Part of the problem is the fact that people confuse average with expectation of runs. The typical case is your batsman who scores 0 0 100 0 200* 0, that's 300 runs at an average of 60 but, does that 60 have a meaning when he has failed to score in 4 of his 6 innings? Would you like a player like that (KP-type), or one who scores 30, 50, 35, 45, 20, 60? That's 240 runs at an average of 40 (Shane Watson-type) - fewer runs, but a guarantee of a contribution every innings. One offers you an expectation of 40 runs each innings, the other offers you occasional match-winning innings, with very little in between.

  • John on April 22, 2013, 17:12 GMT

    @CricketingStargazer on (April 22, 2013, 12:20 GMT) Not sure where I stand with not outs etc. Part of me thinks the further down the order you are the harder it is but I guess it depends on the situations you come in to. Personally - and I've said this before - I think Swann is a better batsman than Broad despite the stats and despite him being not out more times than Broad. My thoughts are that Swann often comes in and has to bat with guys like Jimmy, Finn and Monty more than Broad. Re Woakes - what I have noticed about him is that in 2012 he was often coming in - be it with Clarke or Barker etc - and did a repair job. Didn't notice so many times when he'd come in and make easier runs against tired bowlers etc . He was often coming in against an on top bowling side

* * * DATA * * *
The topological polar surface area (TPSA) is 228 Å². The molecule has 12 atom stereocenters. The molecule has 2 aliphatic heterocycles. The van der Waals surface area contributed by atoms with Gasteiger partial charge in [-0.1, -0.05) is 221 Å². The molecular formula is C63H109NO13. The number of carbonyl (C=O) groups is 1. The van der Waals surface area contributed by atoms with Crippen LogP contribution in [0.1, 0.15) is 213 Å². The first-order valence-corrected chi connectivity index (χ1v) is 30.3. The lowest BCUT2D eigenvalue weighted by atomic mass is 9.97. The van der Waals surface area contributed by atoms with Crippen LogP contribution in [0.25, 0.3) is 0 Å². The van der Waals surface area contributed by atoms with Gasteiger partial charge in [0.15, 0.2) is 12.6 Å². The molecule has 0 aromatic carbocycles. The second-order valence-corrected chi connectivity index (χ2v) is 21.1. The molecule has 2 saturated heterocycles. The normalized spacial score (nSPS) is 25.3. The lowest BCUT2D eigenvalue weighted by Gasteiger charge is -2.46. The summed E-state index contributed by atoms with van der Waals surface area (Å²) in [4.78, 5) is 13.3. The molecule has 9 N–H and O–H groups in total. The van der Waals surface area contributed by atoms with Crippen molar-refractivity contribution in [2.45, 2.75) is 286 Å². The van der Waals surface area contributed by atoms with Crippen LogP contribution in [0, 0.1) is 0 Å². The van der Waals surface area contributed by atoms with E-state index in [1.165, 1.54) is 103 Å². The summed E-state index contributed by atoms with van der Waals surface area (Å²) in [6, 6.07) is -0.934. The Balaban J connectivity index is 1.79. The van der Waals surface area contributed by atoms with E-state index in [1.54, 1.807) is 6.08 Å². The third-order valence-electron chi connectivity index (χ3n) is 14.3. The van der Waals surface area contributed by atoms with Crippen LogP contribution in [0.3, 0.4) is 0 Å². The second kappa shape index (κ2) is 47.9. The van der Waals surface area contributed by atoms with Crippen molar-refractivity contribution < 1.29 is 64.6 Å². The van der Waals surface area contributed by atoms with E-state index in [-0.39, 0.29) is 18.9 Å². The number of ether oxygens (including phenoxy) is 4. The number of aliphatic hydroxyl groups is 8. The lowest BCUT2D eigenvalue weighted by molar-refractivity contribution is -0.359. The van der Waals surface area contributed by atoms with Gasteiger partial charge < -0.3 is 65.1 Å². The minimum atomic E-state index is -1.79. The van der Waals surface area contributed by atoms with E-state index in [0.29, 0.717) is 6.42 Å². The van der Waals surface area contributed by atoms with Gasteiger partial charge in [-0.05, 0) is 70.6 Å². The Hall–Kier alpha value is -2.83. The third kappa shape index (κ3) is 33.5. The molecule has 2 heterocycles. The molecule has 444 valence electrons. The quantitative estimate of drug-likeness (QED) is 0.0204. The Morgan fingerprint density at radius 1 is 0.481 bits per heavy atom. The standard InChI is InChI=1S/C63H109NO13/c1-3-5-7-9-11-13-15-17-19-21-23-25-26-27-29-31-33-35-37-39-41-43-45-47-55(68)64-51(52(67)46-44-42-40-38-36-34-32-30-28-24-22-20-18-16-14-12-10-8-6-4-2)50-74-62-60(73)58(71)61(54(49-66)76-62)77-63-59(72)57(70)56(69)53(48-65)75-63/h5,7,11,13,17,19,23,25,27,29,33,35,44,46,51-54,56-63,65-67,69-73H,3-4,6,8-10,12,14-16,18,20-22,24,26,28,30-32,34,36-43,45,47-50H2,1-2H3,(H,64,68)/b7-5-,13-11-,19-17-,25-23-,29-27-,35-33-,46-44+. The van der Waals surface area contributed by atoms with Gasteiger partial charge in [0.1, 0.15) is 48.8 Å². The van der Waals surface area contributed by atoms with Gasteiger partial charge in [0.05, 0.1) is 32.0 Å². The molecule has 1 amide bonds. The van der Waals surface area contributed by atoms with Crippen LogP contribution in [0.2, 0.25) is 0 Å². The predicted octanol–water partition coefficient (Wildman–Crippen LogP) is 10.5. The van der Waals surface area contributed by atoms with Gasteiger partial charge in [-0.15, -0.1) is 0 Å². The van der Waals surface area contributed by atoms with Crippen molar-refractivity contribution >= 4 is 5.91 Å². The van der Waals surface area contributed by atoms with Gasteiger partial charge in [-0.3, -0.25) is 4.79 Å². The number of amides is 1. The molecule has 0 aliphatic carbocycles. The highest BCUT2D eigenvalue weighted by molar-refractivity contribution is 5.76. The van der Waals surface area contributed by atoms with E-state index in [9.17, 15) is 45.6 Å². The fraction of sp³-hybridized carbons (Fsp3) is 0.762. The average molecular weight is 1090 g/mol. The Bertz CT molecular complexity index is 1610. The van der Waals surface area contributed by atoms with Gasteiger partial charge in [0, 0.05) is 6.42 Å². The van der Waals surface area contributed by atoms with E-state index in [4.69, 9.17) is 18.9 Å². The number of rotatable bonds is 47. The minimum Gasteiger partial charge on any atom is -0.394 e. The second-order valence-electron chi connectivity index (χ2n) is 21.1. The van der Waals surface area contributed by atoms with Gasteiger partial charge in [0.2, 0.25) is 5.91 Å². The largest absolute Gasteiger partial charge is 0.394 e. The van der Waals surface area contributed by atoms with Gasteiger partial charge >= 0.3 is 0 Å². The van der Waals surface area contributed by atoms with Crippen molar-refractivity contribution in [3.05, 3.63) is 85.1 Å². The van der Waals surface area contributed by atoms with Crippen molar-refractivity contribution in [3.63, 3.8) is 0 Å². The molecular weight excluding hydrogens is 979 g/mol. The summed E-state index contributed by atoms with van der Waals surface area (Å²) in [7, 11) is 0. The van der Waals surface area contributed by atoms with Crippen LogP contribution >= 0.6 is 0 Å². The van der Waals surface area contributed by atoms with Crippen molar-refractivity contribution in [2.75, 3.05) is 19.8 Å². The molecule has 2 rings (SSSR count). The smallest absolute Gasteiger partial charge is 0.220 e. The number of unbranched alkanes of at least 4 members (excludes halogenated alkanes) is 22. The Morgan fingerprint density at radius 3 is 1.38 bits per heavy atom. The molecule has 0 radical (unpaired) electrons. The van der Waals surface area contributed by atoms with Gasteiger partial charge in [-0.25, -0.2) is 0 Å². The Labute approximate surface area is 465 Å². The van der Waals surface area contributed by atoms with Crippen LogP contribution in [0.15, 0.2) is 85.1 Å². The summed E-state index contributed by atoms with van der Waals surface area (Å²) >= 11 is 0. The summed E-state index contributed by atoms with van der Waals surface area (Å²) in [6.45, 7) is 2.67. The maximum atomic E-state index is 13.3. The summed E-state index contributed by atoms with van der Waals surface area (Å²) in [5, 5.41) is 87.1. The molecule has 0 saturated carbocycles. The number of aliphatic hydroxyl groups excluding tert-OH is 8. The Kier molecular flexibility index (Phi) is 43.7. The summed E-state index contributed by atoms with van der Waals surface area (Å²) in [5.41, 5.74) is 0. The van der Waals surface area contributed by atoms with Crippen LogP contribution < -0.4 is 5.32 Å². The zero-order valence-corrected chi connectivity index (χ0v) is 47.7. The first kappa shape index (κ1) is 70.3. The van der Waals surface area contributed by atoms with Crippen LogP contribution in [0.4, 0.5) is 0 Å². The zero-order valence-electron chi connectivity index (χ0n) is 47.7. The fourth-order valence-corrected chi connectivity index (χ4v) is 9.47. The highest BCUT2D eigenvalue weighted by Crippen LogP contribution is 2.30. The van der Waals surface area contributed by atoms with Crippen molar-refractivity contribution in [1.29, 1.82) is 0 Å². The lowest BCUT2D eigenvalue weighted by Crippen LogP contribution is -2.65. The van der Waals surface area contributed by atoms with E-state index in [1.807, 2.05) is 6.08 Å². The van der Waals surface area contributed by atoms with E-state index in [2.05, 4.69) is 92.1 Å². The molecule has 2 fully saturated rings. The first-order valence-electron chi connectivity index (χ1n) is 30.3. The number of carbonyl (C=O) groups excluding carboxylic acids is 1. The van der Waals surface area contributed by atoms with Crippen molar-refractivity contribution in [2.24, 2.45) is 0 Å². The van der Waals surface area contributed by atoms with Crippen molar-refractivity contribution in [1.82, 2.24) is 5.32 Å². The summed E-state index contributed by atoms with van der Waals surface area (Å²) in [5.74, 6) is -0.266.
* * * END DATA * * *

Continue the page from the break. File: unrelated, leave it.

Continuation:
• Mark on April 22, 2013, 12:20 GMT

    @SamuelH 28 not outs from 100 innings - exactly 28%. It's high, but not an outlandish fraction. Maybe you would want to temper his average somewhat. I see that Stuart Broad - England's #8 - has 9 not outs from 75 innings in Tests (12%). Graeme Swann at #9 has 10 out of 60 (17%). However, the fact that he does end up not out so often is (a) a reflection of his batting ability and (b) a hint that he is batting too low!

    Incidentally, I have argued long that the median score, ignoring not outs, is a better metric of the expectation score for a batsman when he bats (it is how many runs minimum he will get in 50% of innings). Alternatively, you look at the average without not outs: it's great ending the season with an average of 25 because you bat at #11 and are only out 3 times in 15 innings, but your expectation score would be 5 runs per innings (and the median score probably 2 or 3 runs lower), suggesting thatbatting at #11 is about right!

  • Samuel on April 21, 2013, 18:46 GMT

    @Mitty - you can quantify the average a bit by saying he comes in at 8 for Warwickshire & ends with a lot of not outs. Not sure England should be pitching him in at 6 or 7 in a Test match if he only bats at 8 for his county, but then again, perhaps Warks need to realise he should be batting higher up. Certainly looks to have the technique & temperament to do well. His bowling is a bit more of an uncertainty, but as you say, his figures certainly warrant a chance.